While virtual reality (VR) is not new, it is gaining popularity in talent acquisition as a powerful tool for elevating the candidate experience. If used correctly, VR can help companies win talent by standing out from the content companies send to candidates. VR is also a strong tool to promote an employer’s brand.
VR allows users to experience their surroundings in an imaginary immersive environment. From flying on a broomstick at the Wizarding World of Harry Potter at Universal Studios to entering a haunted house simulation, virtual reality is a first-person, other-world experience. In recruiting, virtual reality gives candidates a look into real-world activities, virtually experiencing a day-in-the-life of a potential job while helping employers promote their brands in an uninterrupted way.
VR is usually a blanket term for any immersive virtual experience. However, other concepts related to VR add to the landscape of tools in production or now available. These technologies include 360-degree videos (e.g., home tours), computer-generated VR, augmented reality (e.g., wearing Google glass) and the further-out-there mixed reality technology (e.g., the real world and virtual world interact with one another). Mobile AR is also emerging; think the popularity of Pokemon Go. Mobile AR is predicted to one day potentially drive the majority of the growth of VR/AR. However, the 2014 VR market revenue was $62.1B and is expected to balloon to $310B by 2025.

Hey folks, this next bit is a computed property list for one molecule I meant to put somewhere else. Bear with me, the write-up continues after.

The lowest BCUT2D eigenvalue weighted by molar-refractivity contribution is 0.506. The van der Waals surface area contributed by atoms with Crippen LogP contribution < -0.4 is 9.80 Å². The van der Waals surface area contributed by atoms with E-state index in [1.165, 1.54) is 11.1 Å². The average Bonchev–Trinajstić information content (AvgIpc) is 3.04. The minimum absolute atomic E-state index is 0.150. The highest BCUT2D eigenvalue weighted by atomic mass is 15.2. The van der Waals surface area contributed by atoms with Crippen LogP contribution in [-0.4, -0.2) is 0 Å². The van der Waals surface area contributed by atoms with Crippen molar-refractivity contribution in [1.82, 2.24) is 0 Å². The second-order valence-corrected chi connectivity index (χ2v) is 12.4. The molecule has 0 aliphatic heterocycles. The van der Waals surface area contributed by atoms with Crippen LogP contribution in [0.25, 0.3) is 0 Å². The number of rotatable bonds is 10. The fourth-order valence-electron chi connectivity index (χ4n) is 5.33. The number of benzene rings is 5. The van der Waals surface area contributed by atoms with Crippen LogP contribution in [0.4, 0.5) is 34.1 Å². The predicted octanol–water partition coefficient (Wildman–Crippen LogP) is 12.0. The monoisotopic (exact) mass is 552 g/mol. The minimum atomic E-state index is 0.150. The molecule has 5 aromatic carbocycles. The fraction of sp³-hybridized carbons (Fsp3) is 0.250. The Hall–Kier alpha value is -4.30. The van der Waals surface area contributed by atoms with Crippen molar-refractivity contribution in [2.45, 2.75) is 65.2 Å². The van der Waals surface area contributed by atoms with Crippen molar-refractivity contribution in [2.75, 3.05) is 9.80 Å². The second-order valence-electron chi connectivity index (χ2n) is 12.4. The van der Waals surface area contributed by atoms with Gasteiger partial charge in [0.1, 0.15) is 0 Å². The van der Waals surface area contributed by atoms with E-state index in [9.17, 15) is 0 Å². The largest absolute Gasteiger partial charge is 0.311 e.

Virtual Reality Applications in Talent Acquisition
VR is used in many different formats in talent acquisition. Career fairs are a popular example. Candidates use VR headsets to experience a first-hand look at what a day-in-the-life might look like before they pursue a position. The British Army used this tactic successfully, allowing candidates to virtually ride tanks in a simulated drill; as a result, the British Army saw its recruitment applications rise by 66 percent. Similarly, the U.S. Navy is also experimenting with virtual reality at career forums, where recruits can immerse themselves in virtual reality combat situations by acting as Navy Seals.
Deutsche Bahn also demonstrates different job roles using VR. Various simulation videos show candidates what it would be like to be a construction worker, a train conductor or work in various other roles. Deutsche Bahn reports that having candidates experience VR has increased the focus and volume of candidates applying.
Some VR applications have merged with gamification techniques. One example of this has been successfully measured by Jaguar. Jaguar developed a skills-based mixed-reality game to attract electronic and software engineers. Available as a mobile app, users engage willingly in a skills test when in-game. Those with interest in Jaguar and who exhibit high aptitude on these tests are green-lighted through the recruitment process.
When new workers join an organisation, onboarding and training play a critical role in helping them assimilate faster and reduce turnover. Being trained in a more immersive environment using VR increases learning retention in a more present, focused state. It can also be fun. Kentucky Fried Chicken recently rolled out a program where new cooks are taught the Colonel’s famous Kentucky Fried Chicken recipe through a VR game.